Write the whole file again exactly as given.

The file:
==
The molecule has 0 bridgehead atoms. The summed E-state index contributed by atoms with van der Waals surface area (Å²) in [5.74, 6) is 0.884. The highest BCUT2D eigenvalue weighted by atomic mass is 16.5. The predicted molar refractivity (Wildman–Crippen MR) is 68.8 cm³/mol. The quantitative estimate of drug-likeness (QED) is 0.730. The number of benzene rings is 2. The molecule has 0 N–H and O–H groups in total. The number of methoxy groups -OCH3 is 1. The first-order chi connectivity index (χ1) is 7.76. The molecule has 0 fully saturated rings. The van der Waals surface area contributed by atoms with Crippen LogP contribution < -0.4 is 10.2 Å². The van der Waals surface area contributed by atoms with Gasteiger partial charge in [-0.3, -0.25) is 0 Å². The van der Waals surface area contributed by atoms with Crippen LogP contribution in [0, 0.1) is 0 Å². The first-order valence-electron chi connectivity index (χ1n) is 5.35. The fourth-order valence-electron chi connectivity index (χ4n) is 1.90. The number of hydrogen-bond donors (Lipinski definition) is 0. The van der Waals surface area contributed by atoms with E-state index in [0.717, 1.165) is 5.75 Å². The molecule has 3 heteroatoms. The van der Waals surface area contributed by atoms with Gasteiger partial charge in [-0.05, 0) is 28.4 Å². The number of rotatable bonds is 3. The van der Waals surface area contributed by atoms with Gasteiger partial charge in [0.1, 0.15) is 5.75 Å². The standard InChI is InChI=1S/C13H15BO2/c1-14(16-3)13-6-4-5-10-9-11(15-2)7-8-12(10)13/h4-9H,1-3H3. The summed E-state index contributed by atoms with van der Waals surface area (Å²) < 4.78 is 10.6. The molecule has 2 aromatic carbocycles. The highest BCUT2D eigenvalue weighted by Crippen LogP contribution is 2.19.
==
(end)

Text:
The molecule has 0 bridgehead atoms. The summed E-state index contributed by atoms with van der Waals surface area (Å²) in [5.74, 6) is 0.884. The highest BCUT2D eigenvalue weighted by atomic mass is 16.5. The predicted molar refractivity (Wildman–Crippen MR) is 68.8 cm³/mol. The quantitative estimate of drug-likeness (QED) is 0.730. The number of benzene rings is 2. The molecule has 0 N–H and O–H groups in total. The number of methoxy groups -OCH3 is 1. The first-order chi connectivity index (χ1) is 7.76. The molecule has 0 fully saturated rings. The van der Waals surface area contributed by atoms with Crippen LogP contribution < -0.4 is 10.2 Å². The van der Waals surface area contributed by atoms with Gasteiger partial charge in [-0.3, -0.25) is 0 Å². The van der Waals surface area contributed by atoms with Crippen LogP contribution in [0, 0.1) is 0 Å². The first-order valence-electron chi connectivity index (χ1n) is 5.35. The fourth-order valence-electron chi connectivity index (χ4n) is 1.90. The number of hydrogen-bond donors (Lipinski definition) is 0. The van der Waals surface area contributed by atoms with E-state index in [0.717, 1.165) is 5.75 Å². The molecule has 3 heteroatoms. The van der Waals surface area contributed by atoms with Gasteiger partial charge in [-0.05, 0) is 28.4 Å². The number of rotatable bonds is 3. The van der Waals surface area contributed by atoms with Gasteiger partial charge in [0.1, 0.15) is 5.75 Å². The standard InChI is InChI=1S/C13H15BO2/c1-14(16-3)13-6-4-5-10-9-11(15-2)7-8-12(10)13/h4-9H,1-3H3. The summed E-state index contributed by atoms with van der Waals surface area (Å²) < 4.78 is 10.6. The molecule has 2 aromatic carbocycles. The highest BCUT2D eigenvalue weighted by Crippen LogP contribution is 2.19.